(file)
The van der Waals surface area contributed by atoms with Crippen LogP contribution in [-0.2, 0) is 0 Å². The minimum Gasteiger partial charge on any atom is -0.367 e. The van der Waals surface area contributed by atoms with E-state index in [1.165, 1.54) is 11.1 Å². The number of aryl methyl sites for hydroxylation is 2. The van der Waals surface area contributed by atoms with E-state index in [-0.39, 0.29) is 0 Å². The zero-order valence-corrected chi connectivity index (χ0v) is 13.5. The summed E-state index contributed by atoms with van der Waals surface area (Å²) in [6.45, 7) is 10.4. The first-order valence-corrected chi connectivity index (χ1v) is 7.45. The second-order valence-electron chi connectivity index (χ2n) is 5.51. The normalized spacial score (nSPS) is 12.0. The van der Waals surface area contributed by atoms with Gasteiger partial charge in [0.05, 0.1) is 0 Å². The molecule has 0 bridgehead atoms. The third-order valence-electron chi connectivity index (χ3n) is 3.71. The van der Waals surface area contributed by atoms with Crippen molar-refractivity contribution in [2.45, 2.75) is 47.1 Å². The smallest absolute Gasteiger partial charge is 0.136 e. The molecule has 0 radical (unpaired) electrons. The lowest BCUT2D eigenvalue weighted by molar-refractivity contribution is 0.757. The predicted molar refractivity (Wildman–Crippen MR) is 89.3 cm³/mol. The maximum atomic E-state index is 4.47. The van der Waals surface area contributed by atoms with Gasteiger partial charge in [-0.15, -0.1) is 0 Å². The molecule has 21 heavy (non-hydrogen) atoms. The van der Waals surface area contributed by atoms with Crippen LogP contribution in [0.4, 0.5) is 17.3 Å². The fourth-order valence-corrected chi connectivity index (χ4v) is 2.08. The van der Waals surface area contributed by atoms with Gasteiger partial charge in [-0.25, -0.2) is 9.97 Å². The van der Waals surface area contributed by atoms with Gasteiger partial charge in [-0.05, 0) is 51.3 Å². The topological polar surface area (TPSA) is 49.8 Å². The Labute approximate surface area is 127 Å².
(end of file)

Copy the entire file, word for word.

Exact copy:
The van der Waals surface area contributed by atoms with Crippen LogP contribution in [-0.2, 0) is 0 Å². The minimum Gasteiger partial charge on any atom is -0.367 e. The van der Waals surface area contributed by atoms with E-state index in [1.165, 1.54) is 11.1 Å². The number of aryl methyl sites for hydroxylation is 2. The van der Waals surface area contributed by atoms with E-state index in [-0.39, 0.29) is 0 Å². The zero-order valence-corrected chi connectivity index (χ0v) is 13.5. The summed E-state index contributed by atoms with van der Waals surface area (Å²) in [6.45, 7) is 10.4. The first-order valence-corrected chi connectivity index (χ1v) is 7.45. The second-order valence-electron chi connectivity index (χ2n) is 5.51. The normalized spacial score (nSPS) is 12.0. The van der Waals surface area contributed by atoms with Gasteiger partial charge in [0.05, 0.1) is 0 Å². The molecule has 0 bridgehead atoms. The third-order valence-electron chi connectivity index (χ3n) is 3.71. The van der Waals surface area contributed by atoms with Crippen molar-refractivity contribution in [2.45, 2.75) is 47.1 Å². The smallest absolute Gasteiger partial charge is 0.136 e. The molecule has 0 radical (unpaired) electrons. The lowest BCUT2D eigenvalue weighted by molar-refractivity contribution is 0.757. The predicted molar refractivity (Wildman–Crippen MR) is 89.3 cm³/mol. The maximum atomic E-state index is 4.47. The van der Waals surface area contributed by atoms with Gasteiger partial charge in [-0.15, -0.1) is 0 Å². The molecule has 21 heavy (non-hydrogen) atoms. The van der Waals surface area contributed by atoms with Crippen LogP contribution in [0.4, 0.5) is 17.3 Å². The fourth-order valence-corrected chi connectivity index (χ4v) is 2.08. The van der Waals surface area contributed by atoms with Gasteiger partial charge in [-0.25, -0.2) is 9.97 Å². The van der Waals surface area contributed by atoms with Gasteiger partial charge in [-0.05, 0) is 51.3 Å². The topological polar surface area (TPSA) is 49.8 Å². The Labute approximate surface area is 127 Å².